• Regular Unemployment Insurance (UI),
  • Federal Emergency Unemployment Compensation (EUC), or
  • Federal Extended Benefits (EB) programs.

New York State residents who received Unemployment Insurance benefits made up 43% of the total unemployed in the state in October 2012.

In February 2012, Congress passed an extension of EUC and EB through December 2012. However, since then there have been significant changes to the maximum number of weeks of benefits available to the unemployed in New York State. People who filed a new claim during the week that began June 25, 2012 or later are likely to only receive up to 26 weeks of regular UI. In addition:

  • On September 2, 2012, the weeks of available benefits in EUC Tier 1 were reduced from 20 to 14. In addition, the weeks of available benefits in EUC Tier 3 were reduced from 13 to 9.
  • On September 9, 2012, EUC Tier 4 ended in New York State. Claimants who exhausted Tier 3 benefits by September 9, 2012 may continue to collect up to 6 weeks of Tier 4 benefits through December 2012. Claimants who exhausted Tier 3 after September 9, 2012 and before December 9, 2012 may be eligible to receive EB.
  • The week ending December 9, 2012 is the last payable week for EB in New York State. The 3-month seasonally adjusted unemployment rate as of October 2012 no longer meets the criteria necessary for New York State to continue paying EB past this date. (The EB program was previously scheduled to end on December 30, 2012.)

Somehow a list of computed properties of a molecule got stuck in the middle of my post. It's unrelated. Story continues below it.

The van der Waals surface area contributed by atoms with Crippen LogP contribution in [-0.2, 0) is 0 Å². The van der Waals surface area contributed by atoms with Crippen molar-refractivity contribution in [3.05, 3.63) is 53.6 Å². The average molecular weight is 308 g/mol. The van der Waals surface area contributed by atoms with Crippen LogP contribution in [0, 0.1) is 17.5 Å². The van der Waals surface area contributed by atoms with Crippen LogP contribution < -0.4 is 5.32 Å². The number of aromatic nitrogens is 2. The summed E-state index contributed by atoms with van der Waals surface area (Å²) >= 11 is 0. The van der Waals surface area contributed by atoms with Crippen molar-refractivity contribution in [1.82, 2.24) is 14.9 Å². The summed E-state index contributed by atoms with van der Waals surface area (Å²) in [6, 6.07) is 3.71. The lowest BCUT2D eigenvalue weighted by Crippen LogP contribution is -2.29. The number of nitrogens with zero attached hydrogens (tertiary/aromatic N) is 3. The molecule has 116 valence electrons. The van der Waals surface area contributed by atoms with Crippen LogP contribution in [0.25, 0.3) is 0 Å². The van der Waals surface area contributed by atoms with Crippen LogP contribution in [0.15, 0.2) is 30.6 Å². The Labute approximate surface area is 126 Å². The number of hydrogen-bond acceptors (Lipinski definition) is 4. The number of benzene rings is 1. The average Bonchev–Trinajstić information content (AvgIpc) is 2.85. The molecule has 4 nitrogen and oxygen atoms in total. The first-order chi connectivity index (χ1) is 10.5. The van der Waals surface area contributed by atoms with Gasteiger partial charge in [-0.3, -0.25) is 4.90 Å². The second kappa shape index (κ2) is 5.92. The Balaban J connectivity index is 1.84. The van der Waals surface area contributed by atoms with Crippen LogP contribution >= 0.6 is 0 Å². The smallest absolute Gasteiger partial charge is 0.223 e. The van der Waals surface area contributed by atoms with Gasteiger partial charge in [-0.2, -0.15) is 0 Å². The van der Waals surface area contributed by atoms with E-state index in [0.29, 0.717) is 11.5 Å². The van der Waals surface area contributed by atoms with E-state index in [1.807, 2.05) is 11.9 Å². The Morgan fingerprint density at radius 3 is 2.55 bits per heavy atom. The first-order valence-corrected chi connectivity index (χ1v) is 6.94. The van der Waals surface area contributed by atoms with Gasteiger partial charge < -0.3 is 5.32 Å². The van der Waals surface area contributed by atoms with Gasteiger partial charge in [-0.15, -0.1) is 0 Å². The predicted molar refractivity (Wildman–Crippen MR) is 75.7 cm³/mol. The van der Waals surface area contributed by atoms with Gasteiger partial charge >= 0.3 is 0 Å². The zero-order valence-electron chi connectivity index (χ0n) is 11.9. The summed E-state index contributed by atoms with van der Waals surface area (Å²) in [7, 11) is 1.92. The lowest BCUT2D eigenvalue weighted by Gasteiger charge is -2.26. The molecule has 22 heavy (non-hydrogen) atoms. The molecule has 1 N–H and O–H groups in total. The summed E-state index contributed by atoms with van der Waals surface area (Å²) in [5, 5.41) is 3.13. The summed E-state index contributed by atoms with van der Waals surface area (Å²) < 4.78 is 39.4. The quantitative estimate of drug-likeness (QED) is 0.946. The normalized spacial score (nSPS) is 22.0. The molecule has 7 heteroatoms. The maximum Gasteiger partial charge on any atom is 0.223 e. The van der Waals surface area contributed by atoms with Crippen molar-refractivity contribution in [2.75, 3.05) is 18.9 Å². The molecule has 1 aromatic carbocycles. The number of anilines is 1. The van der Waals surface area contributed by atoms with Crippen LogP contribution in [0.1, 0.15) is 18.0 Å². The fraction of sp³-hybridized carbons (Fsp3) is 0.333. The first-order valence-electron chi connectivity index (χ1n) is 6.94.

See the table below for the maximum number of weeks available under the new federal regulations.

Maximum Number of Weeks of
Unemployment Insurance Benefits Available,
by Program/Tier, New York State
*Last week payable is the week ending December 9, 1012.
Program: June 2012 September 2012 January 2013
Regular UI 26 26 26
EUC Tier 1
20 14 0
EUC Tier 2
14 14 0
EUC Tier 3
13 9 0
EUC Tier 4
6 0 0
EB* 0 20 0

 

We encourage people to use the Department's online Unemployment Insurance calculator to estimate how many weeks of benefits they may receive. See the calculator on the State Department of Labor's website or go here: http://www.labor.ny.gov/ui/claimantinfo/UIBenefitsCalculator.shtm

 

Note: The responsibility for the production of monthly estimates of state and metro area nonfarm employment by industry moved from the Division of Research and Statistics to the U.S. Bureau of Labor Statistics (BLS), starting with the March 2011 estimates. More detailed information on the change is available on the BLS web site.

Many economic data series have a seasonal pattern, which means they tend to occur at the same time each year (e.g., retail jobs usually increase in December). Seasonal adjustment is the process of removing seasonal effects from a data series. This is done to simplify the data so that they may be more easily interpreted and help to reveal true underlying trends. Seasonal adjustment permits comparisons of data from one month to data from any other month.

Labor force statistics, including the unemployment rate, for New York and every other state are based on statistical regression models specified by the U. S. Department of Labor. They survey 18,000 business establishments to get jobs data for New York State by industry. The jobs data do not include agricultural workers, the self-employed, unpaid family workers and domestic workers in private households.

 

See State and Area Job Data (opens in new window)
See Labor Market Overview (opens in new window)
See Jobs and Unemployment Fact Sheet (opens in new window)